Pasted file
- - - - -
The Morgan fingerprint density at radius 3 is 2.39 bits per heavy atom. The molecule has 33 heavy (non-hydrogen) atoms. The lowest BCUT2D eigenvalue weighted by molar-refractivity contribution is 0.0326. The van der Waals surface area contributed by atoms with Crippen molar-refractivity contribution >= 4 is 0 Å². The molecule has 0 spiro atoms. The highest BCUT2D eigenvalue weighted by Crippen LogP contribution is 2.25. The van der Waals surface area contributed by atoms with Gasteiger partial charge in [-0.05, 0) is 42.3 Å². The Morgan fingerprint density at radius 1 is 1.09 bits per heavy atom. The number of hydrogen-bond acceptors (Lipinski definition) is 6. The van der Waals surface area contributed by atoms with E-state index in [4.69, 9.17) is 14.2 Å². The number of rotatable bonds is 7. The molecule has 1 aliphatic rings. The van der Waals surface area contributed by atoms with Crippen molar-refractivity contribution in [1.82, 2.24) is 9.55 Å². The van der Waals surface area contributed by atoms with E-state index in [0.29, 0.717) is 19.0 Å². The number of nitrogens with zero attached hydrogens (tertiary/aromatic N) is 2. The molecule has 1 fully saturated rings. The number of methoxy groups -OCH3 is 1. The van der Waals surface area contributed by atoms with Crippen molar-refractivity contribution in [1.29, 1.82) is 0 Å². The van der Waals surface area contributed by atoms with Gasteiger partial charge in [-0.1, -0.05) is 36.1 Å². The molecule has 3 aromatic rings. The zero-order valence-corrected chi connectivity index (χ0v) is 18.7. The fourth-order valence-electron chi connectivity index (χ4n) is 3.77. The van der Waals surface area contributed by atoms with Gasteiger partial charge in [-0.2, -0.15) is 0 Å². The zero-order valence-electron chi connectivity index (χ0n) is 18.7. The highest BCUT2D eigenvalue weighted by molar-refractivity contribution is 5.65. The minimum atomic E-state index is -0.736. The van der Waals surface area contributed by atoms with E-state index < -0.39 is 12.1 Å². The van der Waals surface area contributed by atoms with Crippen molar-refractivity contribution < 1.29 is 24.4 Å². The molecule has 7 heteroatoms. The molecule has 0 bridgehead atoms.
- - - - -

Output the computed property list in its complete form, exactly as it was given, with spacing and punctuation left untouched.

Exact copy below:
The Morgan fingerprint density at radius 3 is 2.39 bits per heavy atom. The molecule has 33 heavy (non-hydrogen) atoms. The lowest BCUT2D eigenvalue weighted by molar-refractivity contribution is 0.0326. The van der Waals surface area contributed by atoms with Crippen molar-refractivity contribution >= 4 is 0 Å². The molecule has 0 spiro atoms. The highest BCUT2D eigenvalue weighted by Crippen LogP contribution is 2.25. The van der Waals surface area contributed by atoms with Gasteiger partial charge in [-0.05, 0) is 42.3 Å². The Morgan fingerprint density at radius 1 is 1.09 bits per heavy atom. The number of hydrogen-bond acceptors (Lipinski definition) is 6. The van der Waals surface area contributed by atoms with E-state index in [4.69, 9.17) is 14.2 Å². The number of rotatable bonds is 7. The molecule has 1 aliphatic rings. The van der Waals surface area contributed by atoms with Crippen molar-refractivity contribution in [1.82, 2.24) is 9.55 Å². The van der Waals surface area contributed by atoms with E-state index in [0.29, 0.717) is 19.0 Å². The number of nitrogens with zero attached hydrogens (tertiary/aromatic N) is 2. The molecule has 1 fully saturated rings. The number of methoxy groups -OCH3 is 1. The van der Waals surface area contributed by atoms with Crippen molar-refractivity contribution in [1.29, 1.82) is 0 Å². The van der Waals surface area contributed by atoms with Gasteiger partial charge in [-0.1, -0.05) is 36.1 Å². The molecule has 3 aromatic rings. The zero-order valence-corrected chi connectivity index (χ0v) is 18.7. The fourth-order valence-electron chi connectivity index (χ4n) is 3.77. The van der Waals surface area contributed by atoms with Gasteiger partial charge in [-0.2, -0.15) is 0 Å². The zero-order valence-electron chi connectivity index (χ0n) is 18.7. The highest BCUT2D eigenvalue weighted by molar-refractivity contribution is 5.65. The minimum atomic E-state index is -0.736. The van der Waals surface area contributed by atoms with E-state index < -0.39 is 12.1 Å². The van der Waals surface area contributed by atoms with Crippen molar-refractivity contribution < 1.29 is 24.4 Å². The molecule has 7 heteroatoms. The molecule has 0 bridgehead atoms.